As over-the-top streaming services continue to steal subscribers away from traditional cable packages, TV networks are using using unethical practices to keep their ratings up.
In the television world, higher ratings mean you can charge advertisers more to run their commercials. But what do you do when your ratings are unequivocally down? You cheat the system, a Wall Street Journal article reports.
When networks submit their ratings to Nielsen, the strikingly simple system averages programs based on their title. A title misspelling looks like an entirely new show in their system, and as such, can be a seemingly innocent way to keep days of low viewership from affecting their overall averages.
An example? NBC Nightly News over 2017’s Memorial Day weekend, when less people were watching TV across the board. The Comcast-owned network changed their program’s title to be “NBC Nitely News,” thus keeping it from negatively impacting their overall numbers and “dramatically improving the show’s average viewership that week.” The network has misspelled programs 14 times since the beginning of the 2016-17 television season last fall.
NBC isn’t the only offender. ABC totals seven instances of misspelled “Wrld New Tonite,” and CBS counts 12 airings of “CBS Evening Nws” during this season.
Nielsen allows program name changes, but only in certain instances, typically reserved for special editions of programs like during holidays or other tent-pole events. A spokesperson for NBC said they broke no news. “As is standard industry practice, our broadcast is retitled when there are pre-emptions and inconsistencies or irregularities in the schedule, which can include holiday weekends and special sporting events,” they told the WSJ.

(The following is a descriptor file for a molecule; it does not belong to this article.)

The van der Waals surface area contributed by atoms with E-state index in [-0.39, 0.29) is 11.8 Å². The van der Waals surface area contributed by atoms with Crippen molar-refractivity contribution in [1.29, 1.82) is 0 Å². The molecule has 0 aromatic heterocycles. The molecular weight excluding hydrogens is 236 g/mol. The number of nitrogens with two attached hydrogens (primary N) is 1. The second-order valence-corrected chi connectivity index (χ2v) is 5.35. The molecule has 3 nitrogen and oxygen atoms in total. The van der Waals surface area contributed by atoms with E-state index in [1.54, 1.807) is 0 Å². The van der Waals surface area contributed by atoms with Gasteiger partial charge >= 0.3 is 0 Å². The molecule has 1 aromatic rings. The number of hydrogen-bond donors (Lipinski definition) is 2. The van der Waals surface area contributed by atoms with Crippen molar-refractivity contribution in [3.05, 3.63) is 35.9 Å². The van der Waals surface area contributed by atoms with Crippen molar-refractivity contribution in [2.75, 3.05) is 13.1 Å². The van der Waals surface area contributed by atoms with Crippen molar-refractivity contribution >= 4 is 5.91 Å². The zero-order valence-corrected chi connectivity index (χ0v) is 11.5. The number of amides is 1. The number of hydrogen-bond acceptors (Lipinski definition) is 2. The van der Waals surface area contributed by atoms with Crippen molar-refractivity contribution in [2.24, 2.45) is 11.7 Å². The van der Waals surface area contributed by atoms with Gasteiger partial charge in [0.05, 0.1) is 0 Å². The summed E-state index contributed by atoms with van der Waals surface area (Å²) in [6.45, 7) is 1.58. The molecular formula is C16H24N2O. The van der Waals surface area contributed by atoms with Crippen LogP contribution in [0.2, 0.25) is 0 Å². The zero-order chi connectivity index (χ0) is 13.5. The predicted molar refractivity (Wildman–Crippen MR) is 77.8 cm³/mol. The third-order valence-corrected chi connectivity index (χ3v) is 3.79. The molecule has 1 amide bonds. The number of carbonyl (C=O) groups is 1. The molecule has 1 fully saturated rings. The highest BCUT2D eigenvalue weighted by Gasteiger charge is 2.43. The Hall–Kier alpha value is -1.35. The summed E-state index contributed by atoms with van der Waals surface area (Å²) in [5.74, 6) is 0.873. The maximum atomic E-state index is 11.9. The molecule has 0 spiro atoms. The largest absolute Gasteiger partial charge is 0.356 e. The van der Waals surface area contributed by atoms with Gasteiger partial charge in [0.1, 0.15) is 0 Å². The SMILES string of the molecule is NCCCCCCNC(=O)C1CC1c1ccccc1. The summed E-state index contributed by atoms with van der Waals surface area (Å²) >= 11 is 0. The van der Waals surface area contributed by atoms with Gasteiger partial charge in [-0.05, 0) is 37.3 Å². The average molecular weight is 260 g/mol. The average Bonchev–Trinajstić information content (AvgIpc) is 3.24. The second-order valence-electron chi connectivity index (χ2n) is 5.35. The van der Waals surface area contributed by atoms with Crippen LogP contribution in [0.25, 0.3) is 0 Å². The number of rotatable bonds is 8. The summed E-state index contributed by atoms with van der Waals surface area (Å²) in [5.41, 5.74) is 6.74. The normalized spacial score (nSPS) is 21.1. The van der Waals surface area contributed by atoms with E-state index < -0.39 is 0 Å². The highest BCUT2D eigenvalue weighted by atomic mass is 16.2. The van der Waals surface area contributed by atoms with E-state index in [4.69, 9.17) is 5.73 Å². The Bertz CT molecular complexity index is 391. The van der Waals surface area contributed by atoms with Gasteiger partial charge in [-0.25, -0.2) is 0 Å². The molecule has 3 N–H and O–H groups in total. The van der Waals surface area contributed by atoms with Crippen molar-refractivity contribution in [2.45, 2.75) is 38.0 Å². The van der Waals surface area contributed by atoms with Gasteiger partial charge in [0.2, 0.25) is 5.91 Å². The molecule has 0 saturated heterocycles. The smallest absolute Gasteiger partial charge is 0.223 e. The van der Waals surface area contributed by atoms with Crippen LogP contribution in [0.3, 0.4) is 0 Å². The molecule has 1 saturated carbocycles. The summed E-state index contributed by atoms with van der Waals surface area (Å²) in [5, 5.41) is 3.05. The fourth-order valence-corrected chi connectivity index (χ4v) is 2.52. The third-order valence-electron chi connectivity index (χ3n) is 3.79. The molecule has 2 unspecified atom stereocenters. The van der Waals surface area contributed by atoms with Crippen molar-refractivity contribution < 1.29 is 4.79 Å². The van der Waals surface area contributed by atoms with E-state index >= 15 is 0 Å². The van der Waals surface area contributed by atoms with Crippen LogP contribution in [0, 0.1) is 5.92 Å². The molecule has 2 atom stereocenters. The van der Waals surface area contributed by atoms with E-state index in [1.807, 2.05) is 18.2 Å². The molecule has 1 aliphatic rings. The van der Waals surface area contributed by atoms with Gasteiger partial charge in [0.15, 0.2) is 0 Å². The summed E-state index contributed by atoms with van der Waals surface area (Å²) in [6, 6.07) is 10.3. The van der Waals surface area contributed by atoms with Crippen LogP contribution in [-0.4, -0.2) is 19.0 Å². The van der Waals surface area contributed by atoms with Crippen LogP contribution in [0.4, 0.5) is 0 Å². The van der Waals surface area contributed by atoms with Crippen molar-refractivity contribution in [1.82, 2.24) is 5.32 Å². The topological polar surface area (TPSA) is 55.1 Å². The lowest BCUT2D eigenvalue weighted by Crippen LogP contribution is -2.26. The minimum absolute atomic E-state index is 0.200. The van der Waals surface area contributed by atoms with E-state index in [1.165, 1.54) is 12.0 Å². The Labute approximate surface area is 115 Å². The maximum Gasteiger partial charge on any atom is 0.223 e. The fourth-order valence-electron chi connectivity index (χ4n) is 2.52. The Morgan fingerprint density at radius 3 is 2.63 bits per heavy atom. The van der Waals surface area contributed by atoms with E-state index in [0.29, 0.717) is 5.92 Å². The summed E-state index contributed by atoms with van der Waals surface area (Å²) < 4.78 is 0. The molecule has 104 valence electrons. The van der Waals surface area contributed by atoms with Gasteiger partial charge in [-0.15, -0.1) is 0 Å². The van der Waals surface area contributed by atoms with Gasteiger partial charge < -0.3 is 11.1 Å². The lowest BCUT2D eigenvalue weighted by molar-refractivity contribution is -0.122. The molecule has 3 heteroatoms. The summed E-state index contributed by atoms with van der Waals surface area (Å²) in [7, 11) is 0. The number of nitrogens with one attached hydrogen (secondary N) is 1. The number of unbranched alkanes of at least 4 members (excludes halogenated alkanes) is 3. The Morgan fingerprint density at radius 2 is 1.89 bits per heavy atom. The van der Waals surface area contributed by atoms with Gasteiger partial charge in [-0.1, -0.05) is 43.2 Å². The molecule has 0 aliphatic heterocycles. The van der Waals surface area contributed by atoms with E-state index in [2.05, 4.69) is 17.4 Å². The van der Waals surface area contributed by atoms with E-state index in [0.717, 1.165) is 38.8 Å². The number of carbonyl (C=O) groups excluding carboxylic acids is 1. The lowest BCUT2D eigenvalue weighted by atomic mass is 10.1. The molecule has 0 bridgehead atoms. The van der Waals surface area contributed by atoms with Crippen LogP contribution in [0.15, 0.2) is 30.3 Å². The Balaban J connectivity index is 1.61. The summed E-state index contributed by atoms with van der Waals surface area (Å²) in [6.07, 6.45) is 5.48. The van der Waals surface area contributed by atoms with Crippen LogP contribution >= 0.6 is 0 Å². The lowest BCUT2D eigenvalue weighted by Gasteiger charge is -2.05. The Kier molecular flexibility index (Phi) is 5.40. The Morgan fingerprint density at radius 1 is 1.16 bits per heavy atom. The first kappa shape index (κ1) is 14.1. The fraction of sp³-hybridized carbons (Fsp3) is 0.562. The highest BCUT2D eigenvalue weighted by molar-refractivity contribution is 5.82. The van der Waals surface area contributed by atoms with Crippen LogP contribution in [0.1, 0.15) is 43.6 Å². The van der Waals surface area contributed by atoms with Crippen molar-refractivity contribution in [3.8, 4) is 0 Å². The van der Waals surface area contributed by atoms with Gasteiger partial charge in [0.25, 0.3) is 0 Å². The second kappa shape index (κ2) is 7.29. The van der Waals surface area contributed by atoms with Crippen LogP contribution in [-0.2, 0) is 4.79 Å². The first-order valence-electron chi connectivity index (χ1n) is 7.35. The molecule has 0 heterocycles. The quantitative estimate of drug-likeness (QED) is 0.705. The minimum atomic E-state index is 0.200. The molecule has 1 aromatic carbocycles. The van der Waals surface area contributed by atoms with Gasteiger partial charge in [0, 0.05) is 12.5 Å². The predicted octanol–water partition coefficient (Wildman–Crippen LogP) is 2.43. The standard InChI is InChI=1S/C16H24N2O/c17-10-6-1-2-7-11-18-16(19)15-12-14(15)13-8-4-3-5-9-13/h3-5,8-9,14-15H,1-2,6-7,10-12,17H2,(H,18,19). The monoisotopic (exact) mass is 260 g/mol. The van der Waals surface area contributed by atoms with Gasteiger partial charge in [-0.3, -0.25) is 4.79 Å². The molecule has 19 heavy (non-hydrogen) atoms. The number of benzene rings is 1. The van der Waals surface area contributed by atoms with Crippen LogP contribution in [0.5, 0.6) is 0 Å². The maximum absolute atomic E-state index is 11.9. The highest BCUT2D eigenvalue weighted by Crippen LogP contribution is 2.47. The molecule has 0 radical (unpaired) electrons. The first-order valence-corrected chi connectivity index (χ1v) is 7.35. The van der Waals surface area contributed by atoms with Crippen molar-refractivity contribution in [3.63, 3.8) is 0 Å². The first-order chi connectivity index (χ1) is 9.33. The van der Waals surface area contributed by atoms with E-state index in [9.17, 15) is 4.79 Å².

The WSJ report also identifies some other opportunities for strategic exploitation of Nielsen’s system. The ratings giant only counts viewers up until the last commercial break; TV networks can place their final commercials right before an anticipated decline in viewership to prevent that dip from appearing in their ratings. Networks can also run additional airings of shows and add those viewers to the original broadcast’s tally.
What does this mean for the advertising industry?
A number of key stakeholders could be impacted by Nielsen’s lax standards for network reporting. First, brands (and ad agencies that work on behalf of the brands) could be paying more than their ad spots are worth due to tactically-inflated viewership numbers. According to the WSJ report, advertisers are welcome to inquire about any missing numbers or metric discrepancies – but that requires a level of skepticism, when brands and agencies should be able to trust their publishers in the first place.
OTT players could serve to benefit from the reporting issues. They already have a leg up over traditional due to the quick availability of analytics on digital platforms. Promising increased transparency to brands and agencies could result in buyers deciding to shift more spend over to digital. Global digital spend is already expected to surpass TV ad spend for the first time in 2017, according to lead marketing agency IPG.
And finally, Nielsen’s reputation only serves to be hurt by these revelations. Nielsen reportedly plans to hold a meeting with key TV industry representatives as early as this week to address the issue.